Staffing levels are below average at about one of every four nursing homes in Western New York, and that’s contributing to their mostly below-average overall ratings from the federal government, according to a Buffalo News analysis of federal data.
Nursing home administrators say they struggle to attract and keep nurses. Union officials blame what they call steep cuts to staff, pay and benefits.
Only one nursing home in the region, Jennie B. Richmond Nursing Home in Springville, received the highest, 5-star rating for total staffing from the Centers for Medicare and Medicaid Services.
Twenty-one other facilities received a 4-star rating, an above-average score.
Thirty-four nursing homes received 3 stars, an average rating.
The remaining 17 facilities received below-average ratings. Nine nursing homes received a 1-star rating, the lowest possible score, for staffing, while eight other facilities received 2 stars from the agency.
“The 1-star ratings are a direct result of cost-cutting,” said Todd P. Hobler, a vice president of Local 1199, Service Employees International Union, which represents 4,200 nurses and other workers at 30 area nursing homes.
Hobler said his union has had a poor experience with out-of-town operators of nursing homes, particularly those that replace non-profit operators. Many come in and seek concessions from workers in order to drive down costs, he said. Workers are a target because staffing makes up about 70 percent of the cost of operating a nursing home, he said.
“It’s a crisis, and that is true in more than one nursing home,” Hobler said.
Staffing is one of three main components that make up Nursing Home Compare ratings compiled by the Centers for Medicare and Medicaid Services. The largest component is the health inspection rating, which is based on an inspection conducted by the state Health Department, and the other is the quality measure component that includes metrics ranging from how often residents are injured in falls or experience pain.
Nursing home administrators and others call staffing a key indicator because problems at nursing homes often can be traced to inadequate staffing or poorly trained workers. Nursing homes report their staffing levels to the federal agency, which rates both total staffing and registered nurse staffing.
“The staffing levels have long been recognized as a critical component to quality care. Study after study has shown that,” said Richard Mollot, executive director of the Long-Term Care Community Coalition.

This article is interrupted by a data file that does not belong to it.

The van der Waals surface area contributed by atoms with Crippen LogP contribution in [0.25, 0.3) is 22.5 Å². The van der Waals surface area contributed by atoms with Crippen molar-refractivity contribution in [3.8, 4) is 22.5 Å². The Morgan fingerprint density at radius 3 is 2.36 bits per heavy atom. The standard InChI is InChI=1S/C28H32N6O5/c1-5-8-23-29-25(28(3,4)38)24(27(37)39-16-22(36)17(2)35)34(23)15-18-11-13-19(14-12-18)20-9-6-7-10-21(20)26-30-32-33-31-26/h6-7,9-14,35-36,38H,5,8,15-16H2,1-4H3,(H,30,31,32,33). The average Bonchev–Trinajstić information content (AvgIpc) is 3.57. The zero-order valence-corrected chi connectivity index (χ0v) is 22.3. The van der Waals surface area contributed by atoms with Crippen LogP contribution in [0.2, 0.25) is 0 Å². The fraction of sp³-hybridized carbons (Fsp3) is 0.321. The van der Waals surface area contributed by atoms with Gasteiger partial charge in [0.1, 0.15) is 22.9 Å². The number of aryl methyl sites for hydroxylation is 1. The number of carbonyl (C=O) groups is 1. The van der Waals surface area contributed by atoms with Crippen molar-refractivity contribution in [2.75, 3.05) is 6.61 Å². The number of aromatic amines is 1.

Area nursing homes with above-average staffing posted an average overall rating of 3.6 stars, out of 5-star scale, while facilities with below-average staffing posted an average overall score of 1.3 stars, according to The News’ analysis of the federal data.
The agency calculates its total staffing rating as the total staffing hours per resident per day for all registered nurses, licensed practical nurses and certified nurse aides. For its registered nurse rating, the agency uses the registered nurse staffing hours per resident per day.
About 12 percent of nursing homes in the region received a 1-star rating for total staffing in the agency’s most recent ratings, released this month, about the same as last year. That’s half the 23 percent of nursing homes in the state that received a 1-star rating.
For registered nurse staffing, 12 percent of nursing homes in Western New York received a 1-star rating, the lowest possible rating, while 15 percent received the top rating of 5 stars. Four nursing homes in the region saw their total staffing rating drop at least two stars between 2015 and 2016: Batavia Health Care Center in Batavia, Villages of Orleans in Holley, Waterfront Center for Rehabilitation and Healthcare in Buffalo and Chautauqua Nursing and Rehabilitation Center in Dunkirk.
Waterfront didn’t make any cuts to its nursing staff since Colin Hart took over as administrator in late March. The nursing home has eight registered nurses working throughout a typical weekday.
Hart said he doesn’t know why its registered nurse rating dropped from 4 stars in 2015 to 1 star in 2016.
“Once again, it’s hard to explain,” Hart said.
Two of the homes that saw steep star rating drops, Villages of Orleans and Chautauqua, have changed or are in the process of changing from county government control to for-profit ownership.
Comprehensive Healthcare Management Services bought the Villages of Orleans facility from Orleans County and is awaiting state approval to operate the home.
The for-profit Comprehensive owns and operates Comprehensive at Williamsville, the former St. Francis of Williamsville nursing home, which the company took over last year. The home saw its total staffing rating fall by one star to a 3-star rating in 2016, and its registered nurse rating fall two stars to a 3-star rating.
Mordy Lahasky, the managing member of Comprehensive at Williamsville, said the company ran into problems because a number of workers at the home, which previously was owned by Catholic Health System, left to take positions at other Catholic Health facilities. The company has struggled to find replacements. The home has 20 registered nurses, including three recent hires.
Comprehensive did not cut staff upon taking over St. Francis, and it did not cut wages, Lahasky said. The company, instead, is boosting starting wages to try to attract new workers and to make pay competitive with other industries, including fast food, which will see a boost in minimum pay in the coming years. Ending a pension that had been offered by Catholic Health was the only change the company made, he said.
“We’re new in the community, and it’s just been a little bit of a struggle to find the right people,” Lahasky said.